The University of North Texas is defending itself from claims made in a USA Today investigative story, alleging that the program has done little to prevent student-athletes with histories of sexual assault from winding up with the school’s football program.
The USA Today report, originally published on Feb. 6, claims that the Mean Green recruited two student-athletes to its football program, despite them having been disciplined for a sexual offense at their previous institution.
According to the Denton Record-Chronicle, UNT officials claimed to have no knowledge of the student-athletes’ histories prior to their recruitment.
The USA Today report suggested that UNT hasn’t taken steps to “address their shortfalls” with regard to vetting recruits, but UNT claims that it has since updated its protocols.
UNT athletic department chief operating officer Jared Mosley told the Record-Chronicle that the school hires a third-party company to run criminal background checks on recruits.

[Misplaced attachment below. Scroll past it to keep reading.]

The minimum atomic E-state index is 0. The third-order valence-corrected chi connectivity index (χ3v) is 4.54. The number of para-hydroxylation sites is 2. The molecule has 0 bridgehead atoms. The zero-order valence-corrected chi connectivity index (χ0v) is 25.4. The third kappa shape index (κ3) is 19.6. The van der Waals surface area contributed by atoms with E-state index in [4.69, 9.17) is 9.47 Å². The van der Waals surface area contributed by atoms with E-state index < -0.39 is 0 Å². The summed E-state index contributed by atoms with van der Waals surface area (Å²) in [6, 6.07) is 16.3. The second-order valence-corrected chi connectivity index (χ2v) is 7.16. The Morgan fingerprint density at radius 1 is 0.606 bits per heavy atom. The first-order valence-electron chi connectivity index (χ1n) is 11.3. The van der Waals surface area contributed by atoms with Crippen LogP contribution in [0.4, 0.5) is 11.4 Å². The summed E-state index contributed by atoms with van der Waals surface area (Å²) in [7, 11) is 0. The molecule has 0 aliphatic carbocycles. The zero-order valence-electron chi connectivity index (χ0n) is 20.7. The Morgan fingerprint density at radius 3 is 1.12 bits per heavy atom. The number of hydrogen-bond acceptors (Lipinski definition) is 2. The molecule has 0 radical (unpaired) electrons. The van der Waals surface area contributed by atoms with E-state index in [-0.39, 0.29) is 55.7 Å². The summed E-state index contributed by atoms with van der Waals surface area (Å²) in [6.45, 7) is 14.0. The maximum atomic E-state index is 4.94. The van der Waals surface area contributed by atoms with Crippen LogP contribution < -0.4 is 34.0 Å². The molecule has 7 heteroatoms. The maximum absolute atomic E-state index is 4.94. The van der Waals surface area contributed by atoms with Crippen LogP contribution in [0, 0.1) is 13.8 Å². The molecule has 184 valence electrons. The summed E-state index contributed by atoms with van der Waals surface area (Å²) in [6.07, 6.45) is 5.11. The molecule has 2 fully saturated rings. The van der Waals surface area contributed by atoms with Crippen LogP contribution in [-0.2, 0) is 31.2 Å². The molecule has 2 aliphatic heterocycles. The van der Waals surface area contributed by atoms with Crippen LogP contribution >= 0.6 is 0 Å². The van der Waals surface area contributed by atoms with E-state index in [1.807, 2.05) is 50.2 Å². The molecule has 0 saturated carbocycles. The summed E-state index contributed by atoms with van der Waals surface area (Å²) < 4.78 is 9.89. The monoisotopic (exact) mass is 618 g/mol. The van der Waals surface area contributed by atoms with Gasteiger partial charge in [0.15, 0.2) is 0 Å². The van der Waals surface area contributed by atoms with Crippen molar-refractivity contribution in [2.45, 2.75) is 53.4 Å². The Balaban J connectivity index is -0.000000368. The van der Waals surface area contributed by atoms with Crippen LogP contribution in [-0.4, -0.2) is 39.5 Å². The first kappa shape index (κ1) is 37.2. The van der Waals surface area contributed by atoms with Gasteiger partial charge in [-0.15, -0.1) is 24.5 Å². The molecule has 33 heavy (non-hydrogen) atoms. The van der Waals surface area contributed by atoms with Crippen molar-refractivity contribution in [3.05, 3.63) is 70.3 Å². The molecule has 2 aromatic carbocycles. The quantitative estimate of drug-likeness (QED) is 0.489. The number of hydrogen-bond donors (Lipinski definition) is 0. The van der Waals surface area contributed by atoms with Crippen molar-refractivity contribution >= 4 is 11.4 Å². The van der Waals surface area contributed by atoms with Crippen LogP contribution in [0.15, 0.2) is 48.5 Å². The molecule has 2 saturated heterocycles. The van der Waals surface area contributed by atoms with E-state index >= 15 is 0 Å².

“I feel very good about the changes in our policy and what they bring to the table,” UNT athletic director Wren Baker told the Record-Chronicle. “Specifically the criminal background checks and social media reviews of every student-athlete that comes into our program. I’m not aware of anybody else in our conference doing it. So I think that was a huge step for us — it was not cheap to institute that, but we do see it as a duty of ours to try to vet anybody that we bring into our campus community.”
The so-called Tracy Rule, named for sexual assault survivor and advocate Brenda Tracy, could be a more popular tool for addressing concerns surrounding transferring student-athletes. The Tracy Rule, which is employed by the University of Texas-San Antonio and Slippery Rock University, institutes a zero-tolerance policy for student-athletes who have been reprimanded for sexual misconduct.